The man known as Beans cuts an imposing professional figure as a fierce, hyper-literate rapper who made his bones as part of the damn near unimpeachable electro-rap collective Antipop Consortium. We tracked down Beans during a spring tour stop in Seattle behind End it All, his sixth proper solo album and first on the Anticon label. As is our standard practice we promised to ask him two open-ended questions, making this either the easiest or the hardest interview of his life.
Talk about the creative process behind this album—what you did in terms of the timing and the structure for putting the beats and the rhymes together. One thing I’m really interested in is how you found and tracked down all the guests on the album, because this looks like a lot more guests than you’ve had in the past. What was the process to pull all these people and all these sounds together?
I started working on End it All right after I finished Thorns. I knew that I didn’t want to do the same thing that I did as on Thorns in terms of subject matter, and I wanted the album to be more rhyme-heavy—very rap-heavy, a lot of choruses‚ just mainly focusing on speaking. And I knew I didn’t want to do any production on it, due to the fact that I wanted to get outside of my own head. I knew a lot of producers who I thought would be tipped more into the contemporary sense of what people were listening to. So I figured if I got a bunch of producers, people known for doing great beats, that will probably work better for me. That would be an experiment, because I’d never done it before, like a whole album of guest producers. The producers I had in mind, most of them I knew, most of them were friends of mine and people I had toured with in the past. So it made it a lot easier for me to ask them.
That was one thing I was curious about, how you went and sought some of these people out—if you had known some of them or if there was somebody that you had on a wish list where you said, “Hey, let’s try and track this person down.”
I didn’t have a wish list, but it took a while to get some of the producers. There were people I asked who gave me beats that didn’t fit, and then certain beats were O.K. on recording but that I couldn’t use. It was a while because what really held it up—what I did was I wrote all the titles first. I had an outline of how the album was going to be, and basically when I had the tracks I matched those to the titles. So the titles gave me an outline of what the album is going to be.
So you actually came up with the names of the songs first?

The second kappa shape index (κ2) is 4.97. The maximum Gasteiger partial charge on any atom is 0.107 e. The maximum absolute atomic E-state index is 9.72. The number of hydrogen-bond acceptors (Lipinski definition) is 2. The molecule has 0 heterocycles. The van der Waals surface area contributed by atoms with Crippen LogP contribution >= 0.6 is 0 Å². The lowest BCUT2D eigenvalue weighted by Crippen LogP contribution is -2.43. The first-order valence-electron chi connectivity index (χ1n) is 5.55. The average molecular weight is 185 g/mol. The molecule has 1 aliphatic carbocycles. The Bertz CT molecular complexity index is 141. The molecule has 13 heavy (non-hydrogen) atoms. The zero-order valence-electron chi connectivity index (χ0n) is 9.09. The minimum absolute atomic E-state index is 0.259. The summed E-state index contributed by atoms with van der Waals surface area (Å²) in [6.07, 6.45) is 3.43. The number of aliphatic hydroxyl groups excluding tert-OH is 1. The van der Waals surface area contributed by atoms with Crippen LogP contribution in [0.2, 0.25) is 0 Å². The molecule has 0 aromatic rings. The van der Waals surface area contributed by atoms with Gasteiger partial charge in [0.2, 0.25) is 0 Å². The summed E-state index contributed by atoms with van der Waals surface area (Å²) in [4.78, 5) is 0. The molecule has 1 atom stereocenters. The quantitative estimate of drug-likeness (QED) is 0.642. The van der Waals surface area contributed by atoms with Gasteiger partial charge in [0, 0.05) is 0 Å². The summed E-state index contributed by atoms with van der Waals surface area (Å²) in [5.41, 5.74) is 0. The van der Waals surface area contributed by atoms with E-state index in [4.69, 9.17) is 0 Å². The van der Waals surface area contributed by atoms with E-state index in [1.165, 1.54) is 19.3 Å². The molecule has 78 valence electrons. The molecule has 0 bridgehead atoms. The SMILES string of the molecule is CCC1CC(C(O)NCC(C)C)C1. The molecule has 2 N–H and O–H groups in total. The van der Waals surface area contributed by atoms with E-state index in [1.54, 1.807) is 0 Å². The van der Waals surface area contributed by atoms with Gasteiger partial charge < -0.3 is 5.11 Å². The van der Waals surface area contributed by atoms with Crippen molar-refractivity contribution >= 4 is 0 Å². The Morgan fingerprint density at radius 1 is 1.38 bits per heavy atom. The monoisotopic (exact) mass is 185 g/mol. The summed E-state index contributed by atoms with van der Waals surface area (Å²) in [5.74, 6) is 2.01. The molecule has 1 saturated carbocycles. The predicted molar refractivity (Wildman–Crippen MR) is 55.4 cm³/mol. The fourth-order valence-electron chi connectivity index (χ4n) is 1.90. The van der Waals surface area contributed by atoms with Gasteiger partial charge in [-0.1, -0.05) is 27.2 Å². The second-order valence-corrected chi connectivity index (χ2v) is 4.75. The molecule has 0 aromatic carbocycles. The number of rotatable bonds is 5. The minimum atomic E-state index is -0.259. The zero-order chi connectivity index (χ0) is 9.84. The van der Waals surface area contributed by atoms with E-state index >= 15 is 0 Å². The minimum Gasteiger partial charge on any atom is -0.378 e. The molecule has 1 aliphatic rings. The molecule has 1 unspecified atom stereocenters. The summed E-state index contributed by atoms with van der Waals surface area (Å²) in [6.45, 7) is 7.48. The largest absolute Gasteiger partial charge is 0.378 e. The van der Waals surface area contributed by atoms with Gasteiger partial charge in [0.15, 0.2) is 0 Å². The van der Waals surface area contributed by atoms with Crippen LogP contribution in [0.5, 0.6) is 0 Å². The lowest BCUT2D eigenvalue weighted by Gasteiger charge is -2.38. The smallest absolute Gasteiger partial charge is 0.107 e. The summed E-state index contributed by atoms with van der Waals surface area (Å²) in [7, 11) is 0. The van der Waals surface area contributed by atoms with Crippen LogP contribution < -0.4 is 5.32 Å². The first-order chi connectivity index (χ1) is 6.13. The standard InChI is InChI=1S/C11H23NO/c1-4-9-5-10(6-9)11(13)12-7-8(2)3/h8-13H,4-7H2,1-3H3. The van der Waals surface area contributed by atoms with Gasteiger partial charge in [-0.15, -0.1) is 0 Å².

Yeah, that’s how it came out, the names of the songs first. … Initially, when I first started doing End it All, I had like eight beats from various producers. I think I had one track that didn’t get used. … The first tracks I had were “Superstar Destroyer,” the two In Flagranti tracks [“Mellow You Out,” “Air is Free”], the Clark track [“Hunter”], the Fred Bigot track [“Hardliner”], the Four Tet tracks [“Gluetraps,” “Anvil Falling”]. And I then recorded eight songs in one session.
The majority of End it All was done before I did the deal with Anticon. It was because I had reached out to Son Lux—I heard Son Lux on the Okayplayer website—that is how I got connected to Anticon, he hooked me out with Anticon. Then I was still touring behind Thorns, and I met Why? at a festival in France. That kind of affirmed the Anticon connection. I had never met Shaun [Anticon label manager Shaun Koplow], I met Shaun down the line, I was in contact with Shaun and let him know I wanted the album to come out on Anticon.
At this time, when I was working on End it All, Antipop gets back together and we work on Fluorescent Black, so that kind of put a hold on End it All. But I still had those solid eight songs, and I was asking producers here and there—I asked Nobody, Nobody gave me the song [“Deathsweater”] like a year before I even wrote to it. I had the chorus, but I didn’t have the lyrics yet. So “Deathsweater” took a while, took a year to write. And then Son Lux gave me his beat, and [the album] started to flesh itself out. End it All was originally supposed to come out in the fall of 2010. It got pushed back to February of 2011. That’s it in a nutshell.
Talk a little bit about the history, the ebb and flow, the dynamics of what happened with Antipop Consortium in the 2000s, about how you guys decided to go your separate ways in 2003.
You know, they hated me and then they got over it. [laughs] And now we’ll see what’s up. We have an album coming out with Matthew Shipp like in May or something. [The album Knives from Heaven, featuring Beans, Shipp, Antipop member High Priest as HPrizm, and jazz performer William Parker was released on Thirsty Ear in June.—Ed.]
Was it that simple?
I don’t really want to get into it.
How are you rectifying or reconciling doing the solo work in addition to the Antipop stuff?
Well, it’s working out well so far. Last time I toured with Antipop live was like August , we went to Brazil. And then I was working again on the release of End it All, all this time I’ve been focusing on End it All. I think I’ll pick up more dates after the Knives from Heaven album comes out. … Antipop’s running, nothing has really been happening with them as far as I know. It is what it is, you know. I was always an individual artist. I mean we are all individual artists and we happen to just work well together. I’m always going to do my thing regardless.